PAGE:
Pentalobe security Screw Driver SanTus W2.0 (ST-363)

Description

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Features

Front end special
Hardened
High material chrome vanadium steel
Special non-slip plastic material
Material and A.B.S resistance
Plastic two-color manufacturing
Flexible handles,
Rotating design
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Detail

Two-color precision screwdriver series

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Model Specification Head
363-W1.5 W1.5 60
363-W2.0 W2.0 60

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Pentalobe security Drives Detail

Usage

iPod

Various models of the iPod Classic include pentalobe screws on its Toshiba hard drive.

MacBook Pro

The first Apple product to include pentalobe screws internally was the Mid 2009 MacBook Pro 15-inch model. Three pentalobe screws were used to attach the battery to the internal frame. A 1.5 mm flat-blade (slotted) screwdriver could easily remove these screws, which were originally mistaken for 5-point Torx screws.[4] This was the only internal usage of pentalobe screws; all following MacBook Pros use the “Tri-Wing” security bit to attach the battery to the internal frame, or else have glued-in batteries.

Pentalobe screws reappeared in the mid-2012 version of the MacBook Pro. Eight 3 mm and two 2.3 mm pentalobe screws were used externally to attach the bottom plate of the case to the internal frame.[5] The late-2012 version of the 13-inch MacBook Pro was the first 13-inch model to have pentalobe screws; several were used externally in a similar fashion to the 15-inch mid-2012 MacBook Pro.[6] None of the three 17-inch models of the MacBook Pro have used any pentalobe screws.

MacBook Air

The MacBook Air has seen more extensive use of pentalobe screws than the MacBook Pro. All five versions of the 11-inch MacBook Air (late-2010, mid-2011, mid-2012, mid-2013 and early-2014) include eight 2.5 mm-long and two 8 mm-long external pentalobe screws.[7] The last five versions of the 13-inch MacBook Air (late-2010, mid-2011, mid-2012, mid-2013 and early-2014) use eight 2.6 mm-long and two 9 mm-long pentalobe screws.[8] Pentalobe screws have been used only externally on MacBook Air models.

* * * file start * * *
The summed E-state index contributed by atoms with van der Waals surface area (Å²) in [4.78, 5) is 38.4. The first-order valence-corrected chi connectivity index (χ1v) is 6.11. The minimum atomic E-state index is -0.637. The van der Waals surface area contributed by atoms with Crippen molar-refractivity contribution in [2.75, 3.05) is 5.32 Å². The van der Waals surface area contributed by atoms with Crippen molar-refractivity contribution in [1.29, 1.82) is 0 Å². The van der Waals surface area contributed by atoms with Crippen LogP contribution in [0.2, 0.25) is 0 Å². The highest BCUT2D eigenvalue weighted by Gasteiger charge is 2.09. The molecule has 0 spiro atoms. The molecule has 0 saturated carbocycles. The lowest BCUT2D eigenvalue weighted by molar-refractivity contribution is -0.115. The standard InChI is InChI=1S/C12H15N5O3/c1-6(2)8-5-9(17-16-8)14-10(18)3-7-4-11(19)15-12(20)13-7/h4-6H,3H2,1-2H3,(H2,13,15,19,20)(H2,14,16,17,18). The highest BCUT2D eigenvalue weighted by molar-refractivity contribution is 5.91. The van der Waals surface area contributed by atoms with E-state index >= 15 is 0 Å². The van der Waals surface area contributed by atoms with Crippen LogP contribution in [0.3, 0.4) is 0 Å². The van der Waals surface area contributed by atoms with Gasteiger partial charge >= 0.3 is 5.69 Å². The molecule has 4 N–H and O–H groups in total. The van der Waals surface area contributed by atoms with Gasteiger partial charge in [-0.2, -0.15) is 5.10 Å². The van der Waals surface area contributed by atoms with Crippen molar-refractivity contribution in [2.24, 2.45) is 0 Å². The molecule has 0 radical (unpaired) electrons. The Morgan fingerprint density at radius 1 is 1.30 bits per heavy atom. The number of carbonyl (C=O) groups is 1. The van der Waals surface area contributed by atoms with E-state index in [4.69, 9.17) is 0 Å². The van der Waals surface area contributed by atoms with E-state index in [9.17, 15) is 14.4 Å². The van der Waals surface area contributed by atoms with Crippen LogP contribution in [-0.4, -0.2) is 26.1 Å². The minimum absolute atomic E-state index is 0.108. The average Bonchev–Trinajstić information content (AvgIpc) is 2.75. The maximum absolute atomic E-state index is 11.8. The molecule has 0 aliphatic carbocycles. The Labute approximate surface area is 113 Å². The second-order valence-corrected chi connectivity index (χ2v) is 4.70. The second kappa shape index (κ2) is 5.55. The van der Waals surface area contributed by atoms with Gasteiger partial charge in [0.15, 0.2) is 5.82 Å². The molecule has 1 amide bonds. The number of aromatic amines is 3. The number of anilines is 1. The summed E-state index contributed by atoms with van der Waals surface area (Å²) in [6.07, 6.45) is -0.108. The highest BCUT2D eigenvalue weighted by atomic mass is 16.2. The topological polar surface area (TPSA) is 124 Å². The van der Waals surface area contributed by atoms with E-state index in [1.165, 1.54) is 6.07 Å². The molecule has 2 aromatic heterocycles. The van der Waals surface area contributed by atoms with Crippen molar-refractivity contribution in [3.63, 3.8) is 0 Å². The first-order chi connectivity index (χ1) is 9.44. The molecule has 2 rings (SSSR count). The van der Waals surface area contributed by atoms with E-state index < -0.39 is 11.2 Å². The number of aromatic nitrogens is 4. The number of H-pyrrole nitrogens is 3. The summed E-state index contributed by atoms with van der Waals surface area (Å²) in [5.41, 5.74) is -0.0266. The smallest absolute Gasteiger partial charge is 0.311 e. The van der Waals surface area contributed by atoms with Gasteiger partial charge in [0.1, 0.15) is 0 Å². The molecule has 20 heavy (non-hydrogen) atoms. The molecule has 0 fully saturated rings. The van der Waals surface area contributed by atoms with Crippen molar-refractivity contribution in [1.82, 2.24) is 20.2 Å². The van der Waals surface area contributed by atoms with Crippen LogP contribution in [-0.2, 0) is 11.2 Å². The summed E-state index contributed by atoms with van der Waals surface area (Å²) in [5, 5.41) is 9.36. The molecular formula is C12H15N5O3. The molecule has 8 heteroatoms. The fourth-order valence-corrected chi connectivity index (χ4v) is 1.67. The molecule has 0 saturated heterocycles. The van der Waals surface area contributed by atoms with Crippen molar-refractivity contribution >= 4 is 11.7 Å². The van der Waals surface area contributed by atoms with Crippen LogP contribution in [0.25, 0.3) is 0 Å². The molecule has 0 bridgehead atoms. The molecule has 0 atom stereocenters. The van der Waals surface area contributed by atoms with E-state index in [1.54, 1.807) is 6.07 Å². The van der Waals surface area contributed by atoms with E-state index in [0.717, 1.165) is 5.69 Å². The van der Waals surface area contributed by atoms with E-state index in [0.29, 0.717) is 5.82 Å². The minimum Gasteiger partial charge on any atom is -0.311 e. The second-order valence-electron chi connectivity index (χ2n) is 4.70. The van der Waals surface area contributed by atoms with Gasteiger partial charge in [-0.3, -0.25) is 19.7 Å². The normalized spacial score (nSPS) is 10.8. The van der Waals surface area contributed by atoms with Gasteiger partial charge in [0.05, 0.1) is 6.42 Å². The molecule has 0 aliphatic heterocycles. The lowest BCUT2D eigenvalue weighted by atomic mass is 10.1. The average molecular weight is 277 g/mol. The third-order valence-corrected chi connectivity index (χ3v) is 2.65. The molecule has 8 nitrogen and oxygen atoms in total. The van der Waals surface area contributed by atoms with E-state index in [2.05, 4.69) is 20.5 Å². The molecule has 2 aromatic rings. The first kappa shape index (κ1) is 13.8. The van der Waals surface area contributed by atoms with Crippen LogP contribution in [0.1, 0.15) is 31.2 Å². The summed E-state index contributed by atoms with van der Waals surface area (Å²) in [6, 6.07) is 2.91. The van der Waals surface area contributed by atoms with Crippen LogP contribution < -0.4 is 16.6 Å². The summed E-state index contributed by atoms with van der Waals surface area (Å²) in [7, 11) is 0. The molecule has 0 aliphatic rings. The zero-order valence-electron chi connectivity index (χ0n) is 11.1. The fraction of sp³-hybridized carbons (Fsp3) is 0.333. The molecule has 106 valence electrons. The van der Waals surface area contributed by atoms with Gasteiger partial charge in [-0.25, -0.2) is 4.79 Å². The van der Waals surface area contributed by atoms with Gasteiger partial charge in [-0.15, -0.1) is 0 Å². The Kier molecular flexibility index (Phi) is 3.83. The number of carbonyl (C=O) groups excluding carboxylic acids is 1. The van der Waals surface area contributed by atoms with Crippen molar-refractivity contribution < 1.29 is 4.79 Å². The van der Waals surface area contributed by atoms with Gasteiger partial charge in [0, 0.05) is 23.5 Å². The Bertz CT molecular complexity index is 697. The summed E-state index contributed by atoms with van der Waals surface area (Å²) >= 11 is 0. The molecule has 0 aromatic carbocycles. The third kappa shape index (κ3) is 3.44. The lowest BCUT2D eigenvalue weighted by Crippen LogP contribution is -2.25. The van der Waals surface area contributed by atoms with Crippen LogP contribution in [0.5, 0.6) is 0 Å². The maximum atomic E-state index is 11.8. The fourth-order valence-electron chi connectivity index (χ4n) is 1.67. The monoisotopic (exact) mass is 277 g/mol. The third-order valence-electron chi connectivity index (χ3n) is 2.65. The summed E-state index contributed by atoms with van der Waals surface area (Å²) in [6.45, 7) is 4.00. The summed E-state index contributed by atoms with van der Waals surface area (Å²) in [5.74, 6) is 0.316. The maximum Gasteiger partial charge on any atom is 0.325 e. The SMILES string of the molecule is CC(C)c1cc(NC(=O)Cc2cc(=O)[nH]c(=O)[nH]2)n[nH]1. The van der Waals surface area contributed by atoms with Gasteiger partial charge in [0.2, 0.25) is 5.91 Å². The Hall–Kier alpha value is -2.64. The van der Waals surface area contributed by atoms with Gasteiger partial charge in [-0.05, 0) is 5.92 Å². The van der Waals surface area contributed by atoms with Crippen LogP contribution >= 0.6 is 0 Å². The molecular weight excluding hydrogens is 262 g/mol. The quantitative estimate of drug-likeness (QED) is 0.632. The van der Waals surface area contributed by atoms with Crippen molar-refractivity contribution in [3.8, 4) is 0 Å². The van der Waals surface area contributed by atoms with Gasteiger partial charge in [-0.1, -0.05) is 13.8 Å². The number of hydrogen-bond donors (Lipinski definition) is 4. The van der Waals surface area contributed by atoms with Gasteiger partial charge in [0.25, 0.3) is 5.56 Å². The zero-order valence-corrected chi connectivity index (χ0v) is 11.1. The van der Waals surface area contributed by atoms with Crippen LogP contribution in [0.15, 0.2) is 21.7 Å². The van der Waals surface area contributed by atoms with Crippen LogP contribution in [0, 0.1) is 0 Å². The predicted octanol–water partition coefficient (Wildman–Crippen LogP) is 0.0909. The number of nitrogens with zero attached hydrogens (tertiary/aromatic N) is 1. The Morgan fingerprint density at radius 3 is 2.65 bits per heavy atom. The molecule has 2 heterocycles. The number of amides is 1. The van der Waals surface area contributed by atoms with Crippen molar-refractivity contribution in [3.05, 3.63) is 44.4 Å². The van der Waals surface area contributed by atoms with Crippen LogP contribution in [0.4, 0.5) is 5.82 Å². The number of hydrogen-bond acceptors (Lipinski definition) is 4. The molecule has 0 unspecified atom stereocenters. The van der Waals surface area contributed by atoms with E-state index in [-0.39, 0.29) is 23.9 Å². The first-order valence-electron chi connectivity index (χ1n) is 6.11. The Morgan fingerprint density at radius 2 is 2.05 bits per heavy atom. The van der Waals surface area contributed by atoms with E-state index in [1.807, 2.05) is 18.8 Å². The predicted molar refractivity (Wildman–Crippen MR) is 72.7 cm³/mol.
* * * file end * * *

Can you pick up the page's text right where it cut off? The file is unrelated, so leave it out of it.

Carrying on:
Third-party manufacturers have marketed a variety of 5-point screwdrivers that fit pentalobe screws on MacBook models since pentalobe screws first appeared externally in the late-2010 MacBook Air.

Huawei

Huawei used pentalobe screws for the Huawei P9, a decision criticised by Kyle Wiens writing for Wired, because using pentalobe screws instead of standard screws like Torx, makes electronics more difficult to repair.[9] Its successor, the Huawei P10, also used pentalobe screws to secure the back cover to the phone.

iPhones

The original iPhone had no screws holding the body together. The iPhone 3G and the iPhone 3GS had two #00 Phillips screws next to the 30-pin Dock Connector.

Pentalobe screws were first used in the iPhone 4. At first, #00 Phillips screws were used; however, many iPhone 4 models now have pentalobe screws.[10] The screws used are slightly smaller than a Torx TS1, about 0.8 mm. If brought in to an Apple Store for repair, iPhone 4 models with #00 Phillips screws, if any, are replaced with 0.8 mm pentalobe screws.[11] Third-party manufacturers rushed to produce screwdrivers that would remove 0.8 mm pentalobe screws after the iPhone 4’s release in June 2010. These inexpensive, easily purchased drivers will remove pentalobe screws quite easily. Many are sold as “kits” containing a 5-point driver and Phillips #00 screws, in order to replace pentalobe screws with easily removable Phillips screws. Most other security screwdrivers will strip the miniature heads, effectively locking the user out of their device.

All iPhone 4S models contain identical pentalobe screws to those found on the iPhone 4. The iPhone 5 has very similar 0.8 mm pentalobe screws, but the screws have longer 3.6 mm shafts.[12]
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